Two thirds of the studies (16 of 24, 67%) in our systematic review used the Childhood Trauma Questionnaire (Bernstein et al., 2003) which measures five types of maltreatment experiences. Three types are related to abuse, namely, physical, sexual, and emotional abuse, whereas the two others are forms of neglect, physical and emotional. In their study, van Harmelen et al. (2013) used the NEMESIS interview (De Graff et al., 2002) to measure the same dimensions, apart from physical neglect, which is not documented. Veague & Hooley (2014) also used an interview protocol composed of 11 questions tapping on physical, sexual, and emotional abuse as well as witnessing domestic violence. Neukel and colleagues (2019) administered the Childhood Experience of Care and Abuse Interview (CECA; Bifulco et al., 1994) to participants to assess childhood abuse experiences (physical and/or sexual). Two studies relied on child protection reports as indicators of child maltreatment (Demers et al., 2018; Jedd et al., 2015). One study used the Child Abuse and Trauma Scale (CATS; Sanders & Becker-Lausen, 1995) which measures physical and emotional abuse and neglect (Kirkham & Levita, 2019). Olsavsky et al. (2019) used three different questions, one for emotional abuse (being verbally insulted or threatened), one for physical abuse (being pushed, grabbed, slapped, or shoved), and one concerning the exposure to domestic violence. Finally, Kim et al. (2014) used the Adult Attachment Interview (AAI; George et al., 1996) to screen for adults with unresolved traumas, such as experiences of loss and/or abuse.
Limbic scars: long-term consequences of childhood maltreatment revealed by functional and structural magnetic resonance imaging.
Background: Childhood maltreatment represents a strong risk factor for the development of depression and posttraumatic stress disorder (PTSD) in later life. In the present study, we investigated the neurobiological underpinnings of this association. Since both depression and PTSD have been associated with increased amygdala responsiveness to negative stimuli as well as reduced hippocampal gray matter volume, we speculated that childhood maltreatment results in similar functional and structural alterations in previously maltreated but healthy adults.
Methods: One hundred forty-eight healthy subjects were enrolled via public notices and newspaper announcements and were carefully screened for psychiatric disorders. Amygdala responsiveness was measured by means of functional magnetic resonance imaging and an emotional face-matching paradigm particularly designed to activate the amygdala in response to threat-related faces. Voxel-based morphometry was used to study morphological alterations. Childhood maltreatment was assessed by the 25-item Childhood Trauma Questionnaire (CTQ).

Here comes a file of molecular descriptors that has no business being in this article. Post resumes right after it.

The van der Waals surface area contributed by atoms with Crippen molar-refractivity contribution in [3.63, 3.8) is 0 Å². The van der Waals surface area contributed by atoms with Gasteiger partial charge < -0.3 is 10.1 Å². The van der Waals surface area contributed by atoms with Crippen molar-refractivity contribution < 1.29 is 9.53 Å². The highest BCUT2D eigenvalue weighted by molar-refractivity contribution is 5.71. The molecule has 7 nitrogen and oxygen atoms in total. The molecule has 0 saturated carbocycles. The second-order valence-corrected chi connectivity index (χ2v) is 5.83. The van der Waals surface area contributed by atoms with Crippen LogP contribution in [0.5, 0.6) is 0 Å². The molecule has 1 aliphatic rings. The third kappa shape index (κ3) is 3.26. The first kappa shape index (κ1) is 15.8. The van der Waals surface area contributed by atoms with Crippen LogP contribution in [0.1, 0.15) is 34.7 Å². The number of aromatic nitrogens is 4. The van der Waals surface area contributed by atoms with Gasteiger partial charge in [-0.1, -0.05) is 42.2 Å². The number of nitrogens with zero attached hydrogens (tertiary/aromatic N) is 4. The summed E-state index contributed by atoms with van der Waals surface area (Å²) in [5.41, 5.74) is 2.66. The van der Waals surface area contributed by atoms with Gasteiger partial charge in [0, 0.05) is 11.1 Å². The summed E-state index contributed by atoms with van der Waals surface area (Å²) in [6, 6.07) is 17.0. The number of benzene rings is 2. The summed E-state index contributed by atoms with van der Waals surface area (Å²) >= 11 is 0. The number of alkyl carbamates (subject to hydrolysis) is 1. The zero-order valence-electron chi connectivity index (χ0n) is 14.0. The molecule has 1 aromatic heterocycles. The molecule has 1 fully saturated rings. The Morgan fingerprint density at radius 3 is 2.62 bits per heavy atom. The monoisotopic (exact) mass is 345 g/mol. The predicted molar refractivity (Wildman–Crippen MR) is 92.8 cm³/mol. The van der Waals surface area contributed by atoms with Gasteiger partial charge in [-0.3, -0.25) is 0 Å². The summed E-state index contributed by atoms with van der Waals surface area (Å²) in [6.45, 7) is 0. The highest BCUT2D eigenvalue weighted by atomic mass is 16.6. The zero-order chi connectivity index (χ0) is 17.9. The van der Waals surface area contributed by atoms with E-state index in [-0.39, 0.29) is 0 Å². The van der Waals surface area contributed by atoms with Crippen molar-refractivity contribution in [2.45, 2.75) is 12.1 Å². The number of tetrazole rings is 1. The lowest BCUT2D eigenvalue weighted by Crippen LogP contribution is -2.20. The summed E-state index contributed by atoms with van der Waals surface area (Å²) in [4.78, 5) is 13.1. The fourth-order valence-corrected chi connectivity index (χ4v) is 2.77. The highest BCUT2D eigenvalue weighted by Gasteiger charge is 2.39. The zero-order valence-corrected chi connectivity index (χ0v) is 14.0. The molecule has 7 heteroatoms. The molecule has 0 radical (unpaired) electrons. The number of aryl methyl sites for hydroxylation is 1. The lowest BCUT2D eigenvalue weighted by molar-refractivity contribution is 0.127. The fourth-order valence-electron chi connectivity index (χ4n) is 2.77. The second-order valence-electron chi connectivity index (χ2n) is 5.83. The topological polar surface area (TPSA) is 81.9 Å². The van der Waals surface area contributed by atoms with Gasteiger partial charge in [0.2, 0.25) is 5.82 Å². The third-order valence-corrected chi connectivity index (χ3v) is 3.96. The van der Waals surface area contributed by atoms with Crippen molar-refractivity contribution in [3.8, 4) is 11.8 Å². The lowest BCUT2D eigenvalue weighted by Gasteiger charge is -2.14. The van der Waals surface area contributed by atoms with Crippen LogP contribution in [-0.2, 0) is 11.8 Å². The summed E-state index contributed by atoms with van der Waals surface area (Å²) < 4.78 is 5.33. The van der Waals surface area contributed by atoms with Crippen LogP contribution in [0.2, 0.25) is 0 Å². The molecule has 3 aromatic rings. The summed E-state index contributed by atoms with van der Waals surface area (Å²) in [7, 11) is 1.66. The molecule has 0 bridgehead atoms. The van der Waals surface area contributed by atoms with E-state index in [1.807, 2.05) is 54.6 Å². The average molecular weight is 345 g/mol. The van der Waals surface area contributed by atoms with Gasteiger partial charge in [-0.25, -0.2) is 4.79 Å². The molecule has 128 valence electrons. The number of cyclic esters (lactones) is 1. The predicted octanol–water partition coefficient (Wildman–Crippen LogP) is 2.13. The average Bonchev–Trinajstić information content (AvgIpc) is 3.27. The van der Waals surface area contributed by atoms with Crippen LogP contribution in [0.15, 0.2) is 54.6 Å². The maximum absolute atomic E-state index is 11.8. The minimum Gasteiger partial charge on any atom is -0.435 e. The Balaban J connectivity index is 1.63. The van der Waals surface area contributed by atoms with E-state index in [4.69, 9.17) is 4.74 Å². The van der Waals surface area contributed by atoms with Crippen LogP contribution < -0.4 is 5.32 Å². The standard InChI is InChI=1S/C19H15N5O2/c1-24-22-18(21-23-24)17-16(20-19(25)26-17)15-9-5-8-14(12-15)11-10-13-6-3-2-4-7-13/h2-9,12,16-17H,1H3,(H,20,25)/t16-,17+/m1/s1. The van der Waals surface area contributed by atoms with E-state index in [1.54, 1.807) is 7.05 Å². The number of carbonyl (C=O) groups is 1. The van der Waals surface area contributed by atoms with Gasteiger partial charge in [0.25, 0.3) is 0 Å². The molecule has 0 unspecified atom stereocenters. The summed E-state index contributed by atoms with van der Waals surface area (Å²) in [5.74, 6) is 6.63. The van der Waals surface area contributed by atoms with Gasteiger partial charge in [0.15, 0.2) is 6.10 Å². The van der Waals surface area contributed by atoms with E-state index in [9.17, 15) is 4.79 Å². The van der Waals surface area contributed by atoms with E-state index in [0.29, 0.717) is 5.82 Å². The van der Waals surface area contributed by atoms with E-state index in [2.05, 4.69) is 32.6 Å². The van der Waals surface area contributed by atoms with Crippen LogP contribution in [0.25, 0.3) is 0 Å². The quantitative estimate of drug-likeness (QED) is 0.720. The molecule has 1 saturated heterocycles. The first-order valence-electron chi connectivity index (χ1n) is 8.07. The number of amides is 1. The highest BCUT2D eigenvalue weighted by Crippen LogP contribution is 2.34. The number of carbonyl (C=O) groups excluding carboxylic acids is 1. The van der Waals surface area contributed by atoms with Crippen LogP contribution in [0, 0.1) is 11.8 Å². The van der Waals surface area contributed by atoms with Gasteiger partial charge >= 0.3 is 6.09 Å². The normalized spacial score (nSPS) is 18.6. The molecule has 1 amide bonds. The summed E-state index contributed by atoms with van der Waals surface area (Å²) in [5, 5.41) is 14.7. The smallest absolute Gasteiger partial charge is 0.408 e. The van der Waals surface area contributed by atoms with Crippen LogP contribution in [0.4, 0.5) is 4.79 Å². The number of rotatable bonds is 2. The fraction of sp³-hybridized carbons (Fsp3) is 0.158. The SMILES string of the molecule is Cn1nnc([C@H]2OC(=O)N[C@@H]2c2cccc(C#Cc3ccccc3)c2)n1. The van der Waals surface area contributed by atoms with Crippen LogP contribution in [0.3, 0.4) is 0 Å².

Results: We observed a strong association of CTQ scores with amygdala responsiveness to threat-related facial expressions. The morphometric analysis yielded reduced gray matter volumes in the hippocampus, insula, orbitofrontal cortex, anterior cingulate gyrus, and caudate in subjects with high CTQ scores. Both of these associations were not influenced by trait anxiety, depression level, age, intelligence, education, or more recent stressful life events.
Conclusions: Childhood maltreatment is associated with remarkable functional and structural changes even decades later in adulthood. These changes strongly resemble findings described in depression and PTSD. Therefore, the present results might suggest that limbic hyperresponsiveness and reduced hippocampal volumes could be mediators between the experiences of adversities during childhood and the development of emotional disorders.
The number of children who experience neglect or abuse is high—about ten out of every thousand children in the United States in 2008.29 Identifying and helping these children is especially difficult unless there are bruises or physical injuries. The effects of early life attachment can lie dormant in the brain until later life. The impact of these hidden effects is that, by adolescence, eighty percent of abused children will be diagnosed with a major psychiatric disorder. Imaging studies of abuse survivors often show that brain areas controlling emotion and cognition are abnormal and underlie these psychiatric disorders and difficulties functioning as a productive citizen. Animal research has provided great insight into how early life caregiving can impact these brain areas and has highlighted unexpected functioning of the brain in early life and the enormous role of the caregiver in controlling the brain’s response to trauma. The comparison of normal attachment formation and pain-related attachment suggests similar behaviors in early life are expressed as attachment to the caregiver, and the activation of different neural substrates may lay the foundation for the enduring effects of early life trauma.